This was the first Kristin Higgins book I ever read, and while I didn’t love it, I liked it enough. I think that for me I kept expecting the relationship issue to be something else. The way they play it out and the way they don’t tell you what it is until you are most of the way in the book. Having read this book I went and read some of her other books and found that I couldn’t stand how the heroines seemed determined to throw away their relationships with a nice guy in order to get some other guy. This came up in all three books I read, and I think I couldn’t get through One of the Guys because it drove me crazy.

  12. colleen
    Mar 29, 2011 @ 19:34:22

    I liked the book. But I found Harper’s harping on divorce (yet still wanting to marry Dennis) more annoying than the character of Nick. Though his inability to take some blame for the relationship was a bit much. As was the repeated use of crotch instead of a curse word.

    I think I thought more highly of it because I compared it to my reaction to The Next Best Thing where I literally wanted to throw the book out the window and than set fire to it.

  13. Kaetrin
    Mar 29, 2011 @ 20:53:25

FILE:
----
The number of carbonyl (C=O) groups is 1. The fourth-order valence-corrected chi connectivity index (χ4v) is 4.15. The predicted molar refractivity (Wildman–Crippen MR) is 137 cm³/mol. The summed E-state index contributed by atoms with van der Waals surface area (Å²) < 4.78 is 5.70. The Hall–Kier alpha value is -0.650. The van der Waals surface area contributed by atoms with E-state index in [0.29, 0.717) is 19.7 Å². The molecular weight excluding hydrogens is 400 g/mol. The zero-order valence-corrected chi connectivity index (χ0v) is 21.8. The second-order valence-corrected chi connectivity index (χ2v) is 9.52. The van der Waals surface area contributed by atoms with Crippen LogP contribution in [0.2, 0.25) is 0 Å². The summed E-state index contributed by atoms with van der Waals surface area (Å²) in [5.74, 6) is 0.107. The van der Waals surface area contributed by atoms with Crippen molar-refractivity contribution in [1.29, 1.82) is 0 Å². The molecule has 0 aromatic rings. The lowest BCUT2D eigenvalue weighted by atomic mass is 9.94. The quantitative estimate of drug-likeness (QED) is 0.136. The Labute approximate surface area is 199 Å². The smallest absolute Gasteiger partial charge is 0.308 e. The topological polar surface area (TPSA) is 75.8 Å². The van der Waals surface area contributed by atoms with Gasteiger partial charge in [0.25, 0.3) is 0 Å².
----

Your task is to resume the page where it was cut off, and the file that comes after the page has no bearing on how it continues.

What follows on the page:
Well I liked it more than you did Jane but I agree with most of your criticisms of the book. I didn’t like Harper much in the beginning and it took me quite a while to warm to her – her hot firefighter boyfriend deserved better and I wondered what she was doing with him in the first place because she seemed so contemptuous of him (which is not attractive). I did quite like BeverLee but I thought the conflict between her and Harper’s dad was contrived and unrealistic (once the mystery of it was revealed). As for Nick, I thought he was an ass at the beginning and he only marginally redeemed himself. I wasn’t convinced by the HEA – what had really changed? I needed more of how it was going to work out or better yet, showing me how it was actually working out to convince me that Nick had really changed. To be honest, I don’t know how Nick had managed to delude himself that their marriage breakup was all Harper’s fault and I agree that his “apology” when it came wasn’t really good enough. I gave it a C- because the style and the voice are really good, but maybe I’m just soft! :)

    All I Ever Wanted was a great book (IMO) – my favourite of Higgins’ so far – for those who read this one first and thought it was okay, I’d encourage you to give that one a go. Very likeable characters and a much more convincing HEA.

  14. Jane
    Mar 29, 2011 @ 21:00:37

    @Kaetrin: I agree that her voice is fantastic and I wavered over the grade, but in the end, I thought she really failed in making me believe in the reconciliation and the growth of the characters and thus the D grade.

  15. sarah mayberry
    Mar 29, 2011 @ 21:14:55